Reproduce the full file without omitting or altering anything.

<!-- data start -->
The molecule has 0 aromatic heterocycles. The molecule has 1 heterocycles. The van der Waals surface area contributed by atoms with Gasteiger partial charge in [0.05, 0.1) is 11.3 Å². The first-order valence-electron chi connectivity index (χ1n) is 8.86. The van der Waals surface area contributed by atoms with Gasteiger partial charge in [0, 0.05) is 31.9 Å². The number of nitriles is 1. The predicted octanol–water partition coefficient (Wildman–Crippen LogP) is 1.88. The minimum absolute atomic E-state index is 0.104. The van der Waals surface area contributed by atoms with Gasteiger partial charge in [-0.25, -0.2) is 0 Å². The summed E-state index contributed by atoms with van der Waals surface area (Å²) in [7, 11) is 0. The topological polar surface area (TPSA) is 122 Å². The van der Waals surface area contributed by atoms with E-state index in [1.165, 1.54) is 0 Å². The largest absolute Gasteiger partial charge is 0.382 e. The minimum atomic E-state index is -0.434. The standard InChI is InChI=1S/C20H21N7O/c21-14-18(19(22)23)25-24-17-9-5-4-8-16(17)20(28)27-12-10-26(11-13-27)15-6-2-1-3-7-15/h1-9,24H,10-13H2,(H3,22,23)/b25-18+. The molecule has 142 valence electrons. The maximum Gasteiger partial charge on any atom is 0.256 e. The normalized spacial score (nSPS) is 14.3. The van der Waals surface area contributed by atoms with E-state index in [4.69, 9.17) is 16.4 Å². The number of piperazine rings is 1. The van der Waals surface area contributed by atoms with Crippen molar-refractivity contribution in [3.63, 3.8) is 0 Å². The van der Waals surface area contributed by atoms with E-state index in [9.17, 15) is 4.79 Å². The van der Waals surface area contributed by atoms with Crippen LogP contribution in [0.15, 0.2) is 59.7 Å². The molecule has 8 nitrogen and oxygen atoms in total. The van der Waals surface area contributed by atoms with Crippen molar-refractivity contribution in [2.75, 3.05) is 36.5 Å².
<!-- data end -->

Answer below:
The molecule has 0 aromatic heterocycles. The molecule has 1 heterocycles. The van der Waals surface area contributed by atoms with Gasteiger partial charge in [0.05, 0.1) is 11.3 Å². The first-order valence-electron chi connectivity index (χ1n) is 8.86. The van der Waals surface area contributed by atoms with Gasteiger partial charge in [0, 0.05) is 31.9 Å². The number of nitriles is 1. The predicted octanol–water partition coefficient (Wildman–Crippen LogP) is 1.88. The minimum absolute atomic E-state index is 0.104. The van der Waals surface area contributed by atoms with Gasteiger partial charge in [-0.25, -0.2) is 0 Å². The summed E-state index contributed by atoms with van der Waals surface area (Å²) in [7, 11) is 0. The topological polar surface area (TPSA) is 122 Å². The van der Waals surface area contributed by atoms with E-state index in [1.165, 1.54) is 0 Å². The largest absolute Gasteiger partial charge is 0.382 e. The minimum atomic E-state index is -0.434. The standard InChI is InChI=1S/C20H21N7O/c21-14-18(19(22)23)25-24-17-9-5-4-8-16(17)20(28)27-12-10-26(11-13-27)15-6-2-1-3-7-15/h1-9,24H,10-13H2,(H3,22,23)/b25-18+. The molecule has 142 valence electrons. The maximum Gasteiger partial charge on any atom is 0.256 e. The normalized spacial score (nSPS) is 14.3. The van der Waals surface area contributed by atoms with E-state index in [4.69, 9.17) is 16.4 Å². The number of piperazine rings is 1. The van der Waals surface area contributed by atoms with Crippen molar-refractivity contribution in [3.63, 3.8) is 0 Å². The van der Waals surface area contributed by atoms with E-state index in [9.17, 15) is 4.79 Å². The van der Waals surface area contributed by atoms with Crippen LogP contribution in [0.15, 0.2) is 59.7 Å². The molecule has 8 nitrogen and oxygen atoms in total. The van der Waals surface area contributed by atoms with Crippen molar-refractivity contribution in [2.75, 3.05) is 36.5 Å².